We’re highlighting a few schools that showed improved achievement in 2018. Each post will include an interview with the principal and a review of their data. Today we’ll look at Gideons Elementary.
Gideons started a partnership with The Kindezi Schools in 2018, which was also Danielle Washington’s first year as the principal. We can see in the graph below that Gideons had higher math scores in 2018 than other schools with similar poverty levels. The dotted line shows their improvement over the past three years. (See here for more details.)
The next graph shows the percentage of students performing at developing or above on the Milestones (in other words, above the beginner level). Gideons had the most improvement in 3rd grade math, where they moved from 36% developing and above to 76%, and in 4th grade math, where they moved from 43% to 75%.
Notice that both have the above graphs have the ability to toggle to other metrics, such as percent proficient.
To learn more about how Gideons improved their math results, we interviewed the principal, Danielle Washington.
Gideons showed large gains in third and fourth grade math. What changes or strategies are responsible for the improvement?
While our teachers and administrators employed many instructional and coaching strategies that led to our scholars’ improvement in math, one of the most impactful strategies was our approach to teacher observations, coaching, and instructional planning. This new approach was implemented as a result of our partnership with The Kindezi Schools.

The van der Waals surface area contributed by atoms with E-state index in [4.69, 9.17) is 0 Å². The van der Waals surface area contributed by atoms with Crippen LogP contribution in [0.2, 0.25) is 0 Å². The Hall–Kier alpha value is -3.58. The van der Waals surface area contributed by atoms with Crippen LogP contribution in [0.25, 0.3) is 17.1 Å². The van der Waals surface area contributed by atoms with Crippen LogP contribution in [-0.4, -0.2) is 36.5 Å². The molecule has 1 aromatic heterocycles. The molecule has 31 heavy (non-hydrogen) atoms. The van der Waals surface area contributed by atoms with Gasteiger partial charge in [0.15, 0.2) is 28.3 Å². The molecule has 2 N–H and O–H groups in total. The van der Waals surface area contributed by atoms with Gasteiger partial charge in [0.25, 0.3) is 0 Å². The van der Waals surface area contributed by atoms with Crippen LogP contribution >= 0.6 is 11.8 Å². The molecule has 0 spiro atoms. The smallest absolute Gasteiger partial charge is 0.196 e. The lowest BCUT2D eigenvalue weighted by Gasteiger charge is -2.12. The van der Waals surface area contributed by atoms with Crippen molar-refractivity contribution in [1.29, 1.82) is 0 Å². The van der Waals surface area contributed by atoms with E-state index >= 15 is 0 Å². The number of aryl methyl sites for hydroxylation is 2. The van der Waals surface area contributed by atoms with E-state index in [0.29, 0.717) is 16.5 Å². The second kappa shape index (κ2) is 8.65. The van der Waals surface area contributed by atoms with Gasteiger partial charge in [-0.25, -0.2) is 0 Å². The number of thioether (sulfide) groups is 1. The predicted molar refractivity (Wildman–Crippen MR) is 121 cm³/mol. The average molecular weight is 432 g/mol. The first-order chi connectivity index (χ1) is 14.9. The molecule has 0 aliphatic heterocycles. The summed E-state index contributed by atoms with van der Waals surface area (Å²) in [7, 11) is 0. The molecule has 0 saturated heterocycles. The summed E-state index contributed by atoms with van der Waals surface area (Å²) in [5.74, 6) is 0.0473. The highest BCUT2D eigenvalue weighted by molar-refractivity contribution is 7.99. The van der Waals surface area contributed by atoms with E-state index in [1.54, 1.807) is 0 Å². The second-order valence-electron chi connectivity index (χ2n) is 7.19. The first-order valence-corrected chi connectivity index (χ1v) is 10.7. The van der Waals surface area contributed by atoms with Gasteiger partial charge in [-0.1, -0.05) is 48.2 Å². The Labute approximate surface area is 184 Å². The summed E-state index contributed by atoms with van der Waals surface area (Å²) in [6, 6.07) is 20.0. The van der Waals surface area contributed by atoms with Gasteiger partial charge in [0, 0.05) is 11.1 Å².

Each teacher receives a weekly observation from their administrator, as well as a weekly one-on-one coaching session. During coaching sessions, administrators share observation feedback, model research-based instructional strategies, and provide teachers with the opportunity to practice instructional delivery before presenting to students. Additionally, teachers are required to plan collaboratively by attending weekly lesson planning clinics. During clinics, teachers and administrators work together to unpack standards, analyze student performance data, and identify the most effective instructional strategies aligned to each week’s standards. We employ this strategy in ELA as well.
While we saw small gains in reading, our math increase is indicative of the national trend of math progress outpacing reading in turnaround settings.
Thanks for describing what occurs during coaching sessions and lesson planning clinics. Are there any resources you would recommend for school leaders who want to implement those strategies?
What strategies are you using this year to maintain that improvement and extend it to other grades and subjects?
This year, we plan to continue our focus on providing our teachers with high-quality coaching and professional development. Additionally, we have launched an independent reading initiative to target school-wide literacy gaps, as well as expanding our after school tutorial program to serve students in 2nd-5th grades.